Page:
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Bang! Meet The Highest-Energy Hadron Collision Ever Imaged!

The 13 TeV data from LHC collisions taken this summer is quickly going through analysis programs...

(Well)-Paid PhD Position In Physics Offered In Padova, Italy

Are you a post-lauream student in Physics, interested in pursuing a career in particle physics...

New Results From The LHC At 13 TeV!

Well, as some of you may have heard, the restart of the LHC has not been as smooth as we had hoped...

Marek Karliner: Not A Pentaquark, But A Molecule - As He And Rosner Predicted

The reported observation of a resonant state of a J/psi meson and a proton in the decay of the...

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Tommaso DorigoRSS Feed of this column.

I am an experimental particle physicist working with the CMS experiment at CERN. In my spare time I play chess, abuse the piano, and aim my dobson telescope at faint galaxies.... Read More »

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Ashay Dharwadker
is the founder and director of the Institute of Mathematics, Gurgaon, India.
He is interested in fundamental research in mathematics, particularly in algebra, topology, graph theory and their applications to computer science and high energy physics. Based upon the new proof of the four color theorem, he has developed a grand unified theory for the Standard Model and gravitation. In particular, this leads to a mathematically precise prediction of the Higgs boson mass.
Just a note here because I figured it is not clear - I am on vacation these days and, while I continue to post at a regular frequency, I am much more erratic than usual with answering comments in the threads. I would like this to be clear, because I usually do make a point of answering all comments that lend themselves to be answered.

With a slow connection and the need to spend as much time as possible swimming  in the blue waters of Elafonisos, this is bound to be a side effect. I will be back in regular blogging mood by August 10th.
While a thousand physicists gather in hot Paris and listen to talk after talk, I am confined in a small island of the Mediterranean, trying to relax and gather my ideas for the next few aggressive months of data analysis, a course of subnuclear physics in the fall, and of course, more reckless rumor-mongering!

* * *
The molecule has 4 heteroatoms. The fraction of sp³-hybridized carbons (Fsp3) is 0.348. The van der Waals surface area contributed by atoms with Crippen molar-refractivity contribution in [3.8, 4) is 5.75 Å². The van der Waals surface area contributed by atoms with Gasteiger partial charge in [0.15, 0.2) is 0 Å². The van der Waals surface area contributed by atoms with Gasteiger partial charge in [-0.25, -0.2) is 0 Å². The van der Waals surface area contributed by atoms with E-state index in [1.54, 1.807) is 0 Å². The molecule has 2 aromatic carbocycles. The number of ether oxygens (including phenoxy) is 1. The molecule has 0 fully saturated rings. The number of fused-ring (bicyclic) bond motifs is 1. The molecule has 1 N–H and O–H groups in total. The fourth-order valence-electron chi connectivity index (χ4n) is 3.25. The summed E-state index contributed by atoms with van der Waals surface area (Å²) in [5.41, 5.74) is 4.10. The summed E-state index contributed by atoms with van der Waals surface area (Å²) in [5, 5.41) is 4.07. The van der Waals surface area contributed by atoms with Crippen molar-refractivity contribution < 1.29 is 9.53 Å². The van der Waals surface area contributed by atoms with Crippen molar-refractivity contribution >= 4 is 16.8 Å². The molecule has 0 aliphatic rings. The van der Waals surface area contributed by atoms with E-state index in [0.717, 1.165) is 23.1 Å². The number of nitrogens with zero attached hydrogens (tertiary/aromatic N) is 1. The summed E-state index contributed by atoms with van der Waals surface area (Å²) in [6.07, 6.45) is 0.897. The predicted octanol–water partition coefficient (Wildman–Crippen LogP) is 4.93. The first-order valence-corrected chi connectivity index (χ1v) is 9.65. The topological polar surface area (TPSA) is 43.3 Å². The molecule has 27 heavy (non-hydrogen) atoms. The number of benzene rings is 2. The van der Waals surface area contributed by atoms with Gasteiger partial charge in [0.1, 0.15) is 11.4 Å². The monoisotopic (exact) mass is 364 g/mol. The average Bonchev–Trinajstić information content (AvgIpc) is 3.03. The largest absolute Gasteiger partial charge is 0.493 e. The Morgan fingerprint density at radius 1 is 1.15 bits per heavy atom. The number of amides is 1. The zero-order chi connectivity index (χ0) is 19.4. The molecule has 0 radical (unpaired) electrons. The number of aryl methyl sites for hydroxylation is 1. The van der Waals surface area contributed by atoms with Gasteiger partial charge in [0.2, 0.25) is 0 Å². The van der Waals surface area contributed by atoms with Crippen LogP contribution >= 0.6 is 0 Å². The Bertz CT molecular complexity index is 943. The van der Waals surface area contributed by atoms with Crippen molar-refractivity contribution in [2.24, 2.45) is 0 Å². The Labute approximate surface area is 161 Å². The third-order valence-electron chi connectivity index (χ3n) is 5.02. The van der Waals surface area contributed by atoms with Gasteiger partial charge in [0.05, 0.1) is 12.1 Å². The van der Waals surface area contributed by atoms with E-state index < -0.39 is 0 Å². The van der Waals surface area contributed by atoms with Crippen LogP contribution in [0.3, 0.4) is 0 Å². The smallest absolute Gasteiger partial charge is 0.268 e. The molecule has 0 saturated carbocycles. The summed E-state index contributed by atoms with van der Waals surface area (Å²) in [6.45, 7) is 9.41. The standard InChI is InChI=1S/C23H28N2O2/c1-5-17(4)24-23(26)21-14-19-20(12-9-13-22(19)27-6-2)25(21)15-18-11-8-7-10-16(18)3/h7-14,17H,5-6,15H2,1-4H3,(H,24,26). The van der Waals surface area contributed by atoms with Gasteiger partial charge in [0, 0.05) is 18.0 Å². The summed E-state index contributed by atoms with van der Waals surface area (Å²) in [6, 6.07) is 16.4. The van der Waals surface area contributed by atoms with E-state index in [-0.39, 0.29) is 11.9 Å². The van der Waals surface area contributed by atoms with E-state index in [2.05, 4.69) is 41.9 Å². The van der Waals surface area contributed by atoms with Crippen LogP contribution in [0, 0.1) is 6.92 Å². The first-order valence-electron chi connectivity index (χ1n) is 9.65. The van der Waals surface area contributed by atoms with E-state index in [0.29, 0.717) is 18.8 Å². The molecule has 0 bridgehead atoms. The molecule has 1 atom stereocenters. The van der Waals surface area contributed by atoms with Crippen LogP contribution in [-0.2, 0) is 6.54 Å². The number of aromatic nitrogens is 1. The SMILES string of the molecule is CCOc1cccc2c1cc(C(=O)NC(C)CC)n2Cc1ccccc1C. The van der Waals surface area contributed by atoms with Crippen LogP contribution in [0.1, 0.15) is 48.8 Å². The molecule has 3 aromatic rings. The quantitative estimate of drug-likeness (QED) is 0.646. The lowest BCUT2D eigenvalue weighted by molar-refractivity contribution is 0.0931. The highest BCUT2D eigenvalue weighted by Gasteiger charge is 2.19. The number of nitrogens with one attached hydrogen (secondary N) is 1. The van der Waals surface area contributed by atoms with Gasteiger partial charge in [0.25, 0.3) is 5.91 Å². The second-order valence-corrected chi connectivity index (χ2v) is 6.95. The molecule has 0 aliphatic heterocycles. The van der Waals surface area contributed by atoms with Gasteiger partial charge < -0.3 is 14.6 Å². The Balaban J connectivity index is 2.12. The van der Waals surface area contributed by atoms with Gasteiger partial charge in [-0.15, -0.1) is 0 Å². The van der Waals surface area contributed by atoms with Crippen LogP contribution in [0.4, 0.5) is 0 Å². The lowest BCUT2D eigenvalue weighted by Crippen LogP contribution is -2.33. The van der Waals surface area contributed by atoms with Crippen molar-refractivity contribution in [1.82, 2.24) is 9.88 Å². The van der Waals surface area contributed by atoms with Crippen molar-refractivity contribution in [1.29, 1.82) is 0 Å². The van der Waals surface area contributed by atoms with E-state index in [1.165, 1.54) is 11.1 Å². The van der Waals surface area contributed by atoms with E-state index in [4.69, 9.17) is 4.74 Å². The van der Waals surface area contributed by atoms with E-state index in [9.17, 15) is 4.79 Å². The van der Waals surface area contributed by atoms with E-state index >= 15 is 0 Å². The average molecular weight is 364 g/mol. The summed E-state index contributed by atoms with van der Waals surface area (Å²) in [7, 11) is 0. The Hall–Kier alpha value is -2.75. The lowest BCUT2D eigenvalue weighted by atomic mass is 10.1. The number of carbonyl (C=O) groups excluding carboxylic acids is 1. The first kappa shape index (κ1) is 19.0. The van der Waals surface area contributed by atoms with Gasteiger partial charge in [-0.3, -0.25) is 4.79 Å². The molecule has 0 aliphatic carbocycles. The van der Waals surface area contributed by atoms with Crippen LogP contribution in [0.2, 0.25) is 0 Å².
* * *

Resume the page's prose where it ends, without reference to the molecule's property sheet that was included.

The CMS collaboration at the LHC collider has just produced its very first results on the production of Upsilon particles, with 280 inverse nanobarns of proton-proton collisions at 7 TeV center-of-mass energy. I wish to discuss these results here, to explain what is interesting in these very early measurements, and what we can expect to learn in the future from them.

The production of resonances decaying to muon pairs is one of the first things one wants to study when a hadron collider starts operation. This is because these particles are extremely well known, so one immediately figures out whether the detector is working properly, what is the resolution on the momenta of the reconstructed particles, etcetera.
I am preparing a disclaimer to be added to the bottom of my posts here. The problem I am trying to solve -at least in part- is that the colleagues in the scientific collaborations I work for apparently fear that I be identified, by science reporters or other media agents, as an official source of information from those experiments.
The Atlas collaboration made public, just in time for the 2010 ICHEP conference in Paris, the projected reach of their searches for standard model Higgs bosons. This is a whole set of interesting new results which, although necessarily still based on simulations, tell us a lot about what we might see toward the end of next year at the LHC.

Here I will just flash a couple of the results, because the plentiful online documentation that ATLAS provided makes it a worthless exercise on my part to just echo it here. However, maybe I can comment the most relevant plots for those of you too lazy to browse the information-thick ATLAS pages.